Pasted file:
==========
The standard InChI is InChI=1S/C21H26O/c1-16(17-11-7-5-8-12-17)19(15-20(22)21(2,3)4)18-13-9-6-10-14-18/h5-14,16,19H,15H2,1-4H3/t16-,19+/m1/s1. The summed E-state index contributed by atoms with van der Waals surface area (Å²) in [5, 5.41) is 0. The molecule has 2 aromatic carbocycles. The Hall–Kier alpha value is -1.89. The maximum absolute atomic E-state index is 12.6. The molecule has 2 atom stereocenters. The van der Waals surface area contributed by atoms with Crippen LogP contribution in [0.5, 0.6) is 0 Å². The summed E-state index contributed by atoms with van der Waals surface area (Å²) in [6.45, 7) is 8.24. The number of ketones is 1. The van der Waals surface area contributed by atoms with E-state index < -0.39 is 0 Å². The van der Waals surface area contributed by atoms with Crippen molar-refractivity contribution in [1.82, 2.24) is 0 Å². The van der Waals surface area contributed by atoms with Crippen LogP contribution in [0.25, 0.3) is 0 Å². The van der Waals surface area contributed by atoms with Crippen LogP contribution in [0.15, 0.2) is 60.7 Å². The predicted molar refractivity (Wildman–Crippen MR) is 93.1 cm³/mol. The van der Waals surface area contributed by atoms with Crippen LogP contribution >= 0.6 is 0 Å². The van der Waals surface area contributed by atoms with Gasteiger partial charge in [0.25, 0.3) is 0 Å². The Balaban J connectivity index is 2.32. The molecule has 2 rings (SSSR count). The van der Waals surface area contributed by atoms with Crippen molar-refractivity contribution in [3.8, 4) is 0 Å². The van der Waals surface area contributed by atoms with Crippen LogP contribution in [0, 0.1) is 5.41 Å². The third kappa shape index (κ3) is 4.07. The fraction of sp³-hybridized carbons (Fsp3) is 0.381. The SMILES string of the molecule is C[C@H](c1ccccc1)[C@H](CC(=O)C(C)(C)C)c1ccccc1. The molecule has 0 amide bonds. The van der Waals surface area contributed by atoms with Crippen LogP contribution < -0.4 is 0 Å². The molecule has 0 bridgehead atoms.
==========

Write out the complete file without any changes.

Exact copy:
The standard InChI is InChI=1S/C21H26O/c1-16(17-11-7-5-8-12-17)19(15-20(22)21(2,3)4)18-13-9-6-10-14-18/h5-14,16,19H,15H2,1-4H3/t16-,19+/m1/s1. The summed E-state index contributed by atoms with van der Waals surface area (Å²) in [5, 5.41) is 0. The molecule has 2 aromatic carbocycles. The Hall–Kier alpha value is -1.89. The maximum absolute atomic E-state index is 12.6. The molecule has 2 atom stereocenters. The van der Waals surface area contributed by atoms with Crippen LogP contribution in [0.5, 0.6) is 0 Å². The summed E-state index contributed by atoms with van der Waals surface area (Å²) in [6.45, 7) is 8.24. The number of ketones is 1. The van der Waals surface area contributed by atoms with E-state index < -0.39 is 0 Å². The van der Waals surface area contributed by atoms with Crippen molar-refractivity contribution in [1.82, 2.24) is 0 Å². The van der Waals surface area contributed by atoms with Crippen LogP contribution in [0.25, 0.3) is 0 Å². The van der Waals surface area contributed by atoms with Crippen LogP contribution in [0.15, 0.2) is 60.7 Å². The predicted molar refractivity (Wildman–Crippen MR) is 93.1 cm³/mol. The van der Waals surface area contributed by atoms with Crippen LogP contribution >= 0.6 is 0 Å². The van der Waals surface area contributed by atoms with Gasteiger partial charge in [0.25, 0.3) is 0 Å². The Balaban J connectivity index is 2.32. The molecule has 2 rings (SSSR count). The van der Waals surface area contributed by atoms with Crippen molar-refractivity contribution in [3.8, 4) is 0 Å². The van der Waals surface area contributed by atoms with Crippen LogP contribution in [0, 0.1) is 5.41 Å². The third kappa shape index (κ3) is 4.07. The fraction of sp³-hybridized carbons (Fsp3) is 0.381. The SMILES string of the molecule is C[C@H](c1ccccc1)[C@H](CC(=O)C(C)(C)C)c1ccccc1. The molecule has 0 amide bonds. The van der Waals surface area contributed by atoms with Crippen LogP contribution < -0.4 is 0 Å². The molecule has 0 bridgehead atoms.